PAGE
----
Individual epithelium cells are visible in the dmOCT scans, and the superficial and basal layers of the epithelium can be delimited. Figure 2A shows a conventional OCT scan of a healthy mouse in vivo with a red box showing the area that is imaged with the mOCT system shown in Figure 2B. In a single B-scan, there is a lot of speckle noise (Figs. 2A, 2B). A stack of 150 B-scans was acquired with the mOCT system as described in the Methods. To create a better structural image of the tissue, it is common to use the conventional processing algorithm of maximum intensity projection to reduce the effect of speckle noise as it fluctuates across the different scans (Fig. 2C). Some of this fluctuation in signal is due to noise, for which the maximum intensity projection accounts; however, some of the fluctuation is created by intracellular motion. To begin to look at functional imaging, algorithms such as standard deviation over the image stack (Fig. 2D) can be used. After this processing, the individual cells seem more apparent compared to a single mOCT B-scan. dmOCT takes this functional imaging further by splitting the fluctuations into different frequency bands (Fig. 2E). The blue channel, or low frequency, depicts the static tissue, and the remaining fluctuation is split into medium-frequency (green) and high-frequency (red) bands. dmOCT results in images that easily discriminate different layers of the cornea and enable visualization of individual cells within the basal layer. Superficial and basal layers of the epithelium are clearly discriminated by different colors. This aids segmentation in two ROIs, the entire cornea epithelium (Fig. 2F) and basal epithelium cells (Fig. 2G), which were used for quantitative evaluation. 
Figure 2.
 
Dynamic contrast mOCT shows individual epithelium cell structure better than conventional OCT and conventional mOCT processing. (A) Conventional anterior chamber OCT B-scan in mouse. The red box shows the area covered by the mOCT B-scan. (B) Single mOCT B-scan. (C) Maximum-intensity projection of 150 mOCT B-scans. (D) Standard deviation image across 150 mOCT B-scans. (E) Dynamic contrast intensity processing over 150 mOCT B-scans (dmOCT) enables visualization of individual epithelial cells and color difference between basal (yellow) and superficial (blue) layers. (F) The pink overlay shows the segmentation of the entire corneal epithelium. (G) Representative segmentation of the basal epithelium (pink overlay). All images (AG) were acquired ex vivo in healthy tissue. Scale bars: 100 µm.
Figure 2.
 
Dynamic contrast mOCT shows individual epithelium cell structure better than conventional OCT and conventional mOCT processing. (A) Conventional anterior chamber OCT B-scan in mouse. The red box shows the area covered by the mOCT B-scan. (B) Single mOCT B-scan. (C) Maximum-intensity projection of 150 mOCT B-scans. (D) Standard deviation image across 150 mOCT B-scans. (E) Dynamic contrast intensity processing over 150 mOCT B-scans (dmOCT) enables visualization of individual epithelial cells and color difference between basal (yellow) and superficial (blue) layers. (F) The pink overlay shows the segmentation of the entire corneal epithelium. (G) Representative segmentation of the basal epithelium (pink overlay). All images (AG) were acquired ex vivo in healthy tissue. Scale bars: 100 µm.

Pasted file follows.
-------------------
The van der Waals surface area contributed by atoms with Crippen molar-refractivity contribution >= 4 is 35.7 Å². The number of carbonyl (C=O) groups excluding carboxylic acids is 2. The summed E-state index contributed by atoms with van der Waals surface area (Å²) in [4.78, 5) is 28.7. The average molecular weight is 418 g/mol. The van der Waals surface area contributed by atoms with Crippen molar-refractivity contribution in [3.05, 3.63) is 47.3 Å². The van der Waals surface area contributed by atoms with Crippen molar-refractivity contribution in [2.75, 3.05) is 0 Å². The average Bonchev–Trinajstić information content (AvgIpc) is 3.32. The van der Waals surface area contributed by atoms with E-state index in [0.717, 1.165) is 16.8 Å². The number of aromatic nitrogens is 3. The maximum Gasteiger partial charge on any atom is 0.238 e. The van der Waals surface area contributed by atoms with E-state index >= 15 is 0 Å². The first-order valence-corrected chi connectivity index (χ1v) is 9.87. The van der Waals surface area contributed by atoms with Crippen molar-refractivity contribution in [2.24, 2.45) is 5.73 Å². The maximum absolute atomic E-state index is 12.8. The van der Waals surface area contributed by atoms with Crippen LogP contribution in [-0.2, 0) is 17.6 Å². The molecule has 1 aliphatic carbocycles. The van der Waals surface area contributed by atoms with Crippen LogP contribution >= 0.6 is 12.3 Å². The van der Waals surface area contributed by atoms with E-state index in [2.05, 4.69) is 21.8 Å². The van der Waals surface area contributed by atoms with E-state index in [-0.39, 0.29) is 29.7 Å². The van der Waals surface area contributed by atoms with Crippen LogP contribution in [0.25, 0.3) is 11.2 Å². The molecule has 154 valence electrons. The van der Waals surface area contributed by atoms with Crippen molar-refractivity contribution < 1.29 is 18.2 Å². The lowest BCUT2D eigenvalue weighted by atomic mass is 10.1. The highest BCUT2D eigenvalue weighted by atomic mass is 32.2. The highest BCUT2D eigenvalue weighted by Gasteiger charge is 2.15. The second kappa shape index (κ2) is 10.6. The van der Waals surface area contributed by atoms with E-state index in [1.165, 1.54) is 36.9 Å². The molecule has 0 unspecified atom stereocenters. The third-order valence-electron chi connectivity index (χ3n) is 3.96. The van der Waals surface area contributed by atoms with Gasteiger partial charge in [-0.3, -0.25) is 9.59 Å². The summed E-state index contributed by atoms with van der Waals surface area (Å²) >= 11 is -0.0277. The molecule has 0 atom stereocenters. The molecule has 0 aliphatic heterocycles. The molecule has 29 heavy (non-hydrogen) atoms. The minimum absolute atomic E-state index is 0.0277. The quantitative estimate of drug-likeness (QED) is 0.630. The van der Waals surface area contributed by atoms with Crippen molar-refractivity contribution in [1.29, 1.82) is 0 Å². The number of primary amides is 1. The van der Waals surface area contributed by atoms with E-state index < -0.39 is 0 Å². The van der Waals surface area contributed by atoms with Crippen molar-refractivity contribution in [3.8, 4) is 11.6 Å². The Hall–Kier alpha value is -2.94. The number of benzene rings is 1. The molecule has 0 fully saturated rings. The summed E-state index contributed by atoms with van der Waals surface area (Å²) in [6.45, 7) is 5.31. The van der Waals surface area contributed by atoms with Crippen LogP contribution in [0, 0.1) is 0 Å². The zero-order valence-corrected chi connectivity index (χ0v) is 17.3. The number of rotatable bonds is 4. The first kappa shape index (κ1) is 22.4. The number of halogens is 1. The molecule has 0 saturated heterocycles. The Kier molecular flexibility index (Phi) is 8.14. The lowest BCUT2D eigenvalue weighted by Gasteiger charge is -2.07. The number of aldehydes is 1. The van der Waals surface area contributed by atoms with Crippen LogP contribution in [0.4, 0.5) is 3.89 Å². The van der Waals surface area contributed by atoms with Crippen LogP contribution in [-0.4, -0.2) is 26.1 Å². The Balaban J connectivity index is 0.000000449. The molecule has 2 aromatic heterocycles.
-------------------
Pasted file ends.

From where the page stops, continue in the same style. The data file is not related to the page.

Representative images of single mOCT B-scans and dmOCT scans from an eye exposed to 0.005% BAK over time are shown in Figure 3, along with representative images of single mOCT B-scans and dmOCT scans from a control eye which was in tissue culture media over the same amount of time. Both eyes at baseline (Figs. 3A, 3M) have a clear delineation between the epithelium and stroma in the mOCT single B-scan, whereas in the dmOCT images (Figs. 3D, 3P) the individual basal epithelium cells can be seen to be compactly packed and have a yellow hue with the superficial layer on top having a blue hue. After a 30-minute exposure to BAK (Figs. 3B, 3E), the total epithelium swelled, and the superficial layer in the dmOCT appears thicker, with a few cells having a slight red shift. In contrast, after 30 minutes in cell media, the images appear similar to the baseline images. No changes in thickness or hue are visible (Figs. 3N, 3Q). After a 60-minute exposure to BAK (Figs. 3C, 3F), the total cornea epithelium continued to swell, and the cells appear to be detaching from the basal epithelium. Examples of these cells are highlighted in the figure with white arrows. As the time of exposure increased, the cornea epithelium swelled (Figs. 3G, 3J) to a plateau thickness, and the basal cell hue shifted. Then, the stroma swelled (Fig. 3H), and individual cells appear to separate completely as tight junctions seemed to be lost (Figs. 3H, 3K). The stroma continued to swell until the end of the experiment (Fig. 3I), whereas the dmOCT presentation in the cornea epithelium remained very similar between 150 and 270 minutes of exposure to BAK. The appearance of the corneal epithelium and stroma in the control eye remained stable in both mOCT and dmOCT images over the time course of the experiment (Figs. 3M–3X). 
Figure 3.